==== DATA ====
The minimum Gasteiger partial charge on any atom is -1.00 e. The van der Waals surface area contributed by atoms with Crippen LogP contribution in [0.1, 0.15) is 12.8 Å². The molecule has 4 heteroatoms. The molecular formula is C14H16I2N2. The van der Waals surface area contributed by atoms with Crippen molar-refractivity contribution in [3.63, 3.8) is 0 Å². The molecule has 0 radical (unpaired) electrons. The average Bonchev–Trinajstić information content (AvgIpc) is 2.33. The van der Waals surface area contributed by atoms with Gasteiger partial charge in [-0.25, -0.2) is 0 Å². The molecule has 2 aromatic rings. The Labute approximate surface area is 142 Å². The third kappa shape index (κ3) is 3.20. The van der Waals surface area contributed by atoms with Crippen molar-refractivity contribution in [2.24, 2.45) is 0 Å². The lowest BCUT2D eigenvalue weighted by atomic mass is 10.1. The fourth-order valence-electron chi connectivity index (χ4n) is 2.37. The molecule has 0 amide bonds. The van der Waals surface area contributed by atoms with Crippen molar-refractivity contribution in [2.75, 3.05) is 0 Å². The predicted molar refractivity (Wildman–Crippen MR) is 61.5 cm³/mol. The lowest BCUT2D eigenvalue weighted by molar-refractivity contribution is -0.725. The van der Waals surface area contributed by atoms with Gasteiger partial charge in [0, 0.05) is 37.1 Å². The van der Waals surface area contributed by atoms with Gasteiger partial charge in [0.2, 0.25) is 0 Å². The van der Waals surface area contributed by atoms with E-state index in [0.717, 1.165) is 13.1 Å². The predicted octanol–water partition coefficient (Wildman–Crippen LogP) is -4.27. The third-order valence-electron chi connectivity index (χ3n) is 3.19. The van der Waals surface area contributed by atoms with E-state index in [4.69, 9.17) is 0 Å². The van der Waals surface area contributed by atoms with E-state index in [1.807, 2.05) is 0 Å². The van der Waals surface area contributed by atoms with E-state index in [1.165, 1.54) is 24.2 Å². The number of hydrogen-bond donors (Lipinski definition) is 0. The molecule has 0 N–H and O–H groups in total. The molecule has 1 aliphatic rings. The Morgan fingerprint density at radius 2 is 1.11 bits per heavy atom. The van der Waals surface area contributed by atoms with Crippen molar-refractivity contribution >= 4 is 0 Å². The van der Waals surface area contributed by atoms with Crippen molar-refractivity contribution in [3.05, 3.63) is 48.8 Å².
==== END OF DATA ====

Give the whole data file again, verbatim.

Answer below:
The minimum Gasteiger partial charge on any atom is -1.00 e. The van der Waals surface area contributed by atoms with Crippen LogP contribution in [0.1, 0.15) is 12.8 Å². The molecule has 4 heteroatoms. The molecular formula is C14H16I2N2. The van der Waals surface area contributed by atoms with Crippen molar-refractivity contribution in [3.63, 3.8) is 0 Å². The molecule has 0 radical (unpaired) electrons. The average Bonchev–Trinajstić information content (AvgIpc) is 2.33. The van der Waals surface area contributed by atoms with Gasteiger partial charge in [-0.25, -0.2) is 0 Å². The molecule has 2 aromatic rings. The Labute approximate surface area is 142 Å². The third kappa shape index (κ3) is 3.20. The van der Waals surface area contributed by atoms with Crippen molar-refractivity contribution in [2.24, 2.45) is 0 Å². The lowest BCUT2D eigenvalue weighted by atomic mass is 10.1. The fourth-order valence-electron chi connectivity index (χ4n) is 2.37. The molecule has 0 amide bonds. The van der Waals surface area contributed by atoms with Crippen molar-refractivity contribution in [2.75, 3.05) is 0 Å². The predicted molar refractivity (Wildman–Crippen MR) is 61.5 cm³/mol. The lowest BCUT2D eigenvalue weighted by molar-refractivity contribution is -0.725. The van der Waals surface area contributed by atoms with Gasteiger partial charge in [0, 0.05) is 37.1 Å². The van der Waals surface area contributed by atoms with Gasteiger partial charge in [0.2, 0.25) is 0 Å². The van der Waals surface area contributed by atoms with E-state index in [0.717, 1.165) is 13.1 Å². The predicted octanol–water partition coefficient (Wildman–Crippen LogP) is -4.27. The third-order valence-electron chi connectivity index (χ3n) is 3.19. The van der Waals surface area contributed by atoms with E-state index in [4.69, 9.17) is 0 Å². The van der Waals surface area contributed by atoms with E-state index in [1.807, 2.05) is 0 Å². The van der Waals surface area contributed by atoms with E-state index in [1.165, 1.54) is 24.2 Å². The number of hydrogen-bond donors (Lipinski definition) is 0. The molecule has 0 N–H and O–H groups in total. The molecule has 1 aliphatic rings. The Morgan fingerprint density at radius 2 is 1.11 bits per heavy atom. The van der Waals surface area contributed by atoms with Crippen molar-refractivity contribution >= 4 is 0 Å². The van der Waals surface area contributed by atoms with Crippen molar-refractivity contribution in [3.05, 3.63) is 48.8 Å².